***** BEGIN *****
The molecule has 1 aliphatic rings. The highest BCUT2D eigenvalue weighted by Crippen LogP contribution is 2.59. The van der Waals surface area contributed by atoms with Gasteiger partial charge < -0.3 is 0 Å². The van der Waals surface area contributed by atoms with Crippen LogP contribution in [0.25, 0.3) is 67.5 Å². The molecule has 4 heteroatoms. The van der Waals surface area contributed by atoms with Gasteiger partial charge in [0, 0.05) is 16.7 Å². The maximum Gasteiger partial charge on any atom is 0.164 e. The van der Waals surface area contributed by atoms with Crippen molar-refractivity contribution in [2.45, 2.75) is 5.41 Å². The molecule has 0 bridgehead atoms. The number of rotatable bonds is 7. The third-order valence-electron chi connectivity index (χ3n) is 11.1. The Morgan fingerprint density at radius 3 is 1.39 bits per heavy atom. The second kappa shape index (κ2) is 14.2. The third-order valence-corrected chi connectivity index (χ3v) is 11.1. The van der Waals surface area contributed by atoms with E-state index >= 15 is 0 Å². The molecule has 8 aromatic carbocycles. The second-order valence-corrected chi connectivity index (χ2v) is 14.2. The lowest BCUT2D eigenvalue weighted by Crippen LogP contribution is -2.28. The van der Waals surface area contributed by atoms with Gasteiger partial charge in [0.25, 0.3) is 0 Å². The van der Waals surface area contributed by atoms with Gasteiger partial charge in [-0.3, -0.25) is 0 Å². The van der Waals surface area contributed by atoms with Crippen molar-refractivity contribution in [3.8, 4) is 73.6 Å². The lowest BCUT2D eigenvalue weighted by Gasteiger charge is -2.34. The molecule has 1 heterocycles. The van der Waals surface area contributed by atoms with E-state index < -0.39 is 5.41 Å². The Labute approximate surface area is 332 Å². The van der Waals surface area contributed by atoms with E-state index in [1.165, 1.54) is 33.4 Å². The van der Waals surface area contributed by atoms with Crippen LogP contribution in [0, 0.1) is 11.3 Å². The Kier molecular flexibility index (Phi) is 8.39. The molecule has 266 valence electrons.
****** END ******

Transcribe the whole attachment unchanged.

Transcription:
The molecule has 1 aliphatic rings. The highest BCUT2D eigenvalue weighted by Crippen LogP contribution is 2.59. The van der Waals surface area contributed by atoms with Gasteiger partial charge < -0.3 is 0 Å². The van der Waals surface area contributed by atoms with Crippen LogP contribution in [0.25, 0.3) is 67.5 Å². The molecule has 4 heteroatoms. The van der Waals surface area contributed by atoms with Gasteiger partial charge in [0, 0.05) is 16.7 Å². The maximum Gasteiger partial charge on any atom is 0.164 e. The van der Waals surface area contributed by atoms with Crippen molar-refractivity contribution in [2.45, 2.75) is 5.41 Å². The molecule has 0 bridgehead atoms. The number of rotatable bonds is 7. The third-order valence-electron chi connectivity index (χ3n) is 11.1. The Morgan fingerprint density at radius 3 is 1.39 bits per heavy atom. The second kappa shape index (κ2) is 14.2. The third-order valence-corrected chi connectivity index (χ3v) is 11.1. The van der Waals surface area contributed by atoms with E-state index >= 15 is 0 Å². The molecule has 8 aromatic carbocycles. The second-order valence-corrected chi connectivity index (χ2v) is 14.2. The lowest BCUT2D eigenvalue weighted by Crippen LogP contribution is -2.28. The van der Waals surface area contributed by atoms with Gasteiger partial charge in [0.25, 0.3) is 0 Å². The van der Waals surface area contributed by atoms with Gasteiger partial charge in [-0.3, -0.25) is 0 Å². The van der Waals surface area contributed by atoms with Crippen molar-refractivity contribution in [3.8, 4) is 73.6 Å². The lowest BCUT2D eigenvalue weighted by Gasteiger charge is -2.34. The molecule has 1 heterocycles. The van der Waals surface area contributed by atoms with E-state index < -0.39 is 5.41 Å². The Labute approximate surface area is 332 Å². The van der Waals surface area contributed by atoms with E-state index in [1.165, 1.54) is 33.4 Å². The van der Waals surface area contributed by atoms with Crippen LogP contribution in [0, 0.1) is 11.3 Å². The Kier molecular flexibility index (Phi) is 8.39. The molecule has 266 valence electrons.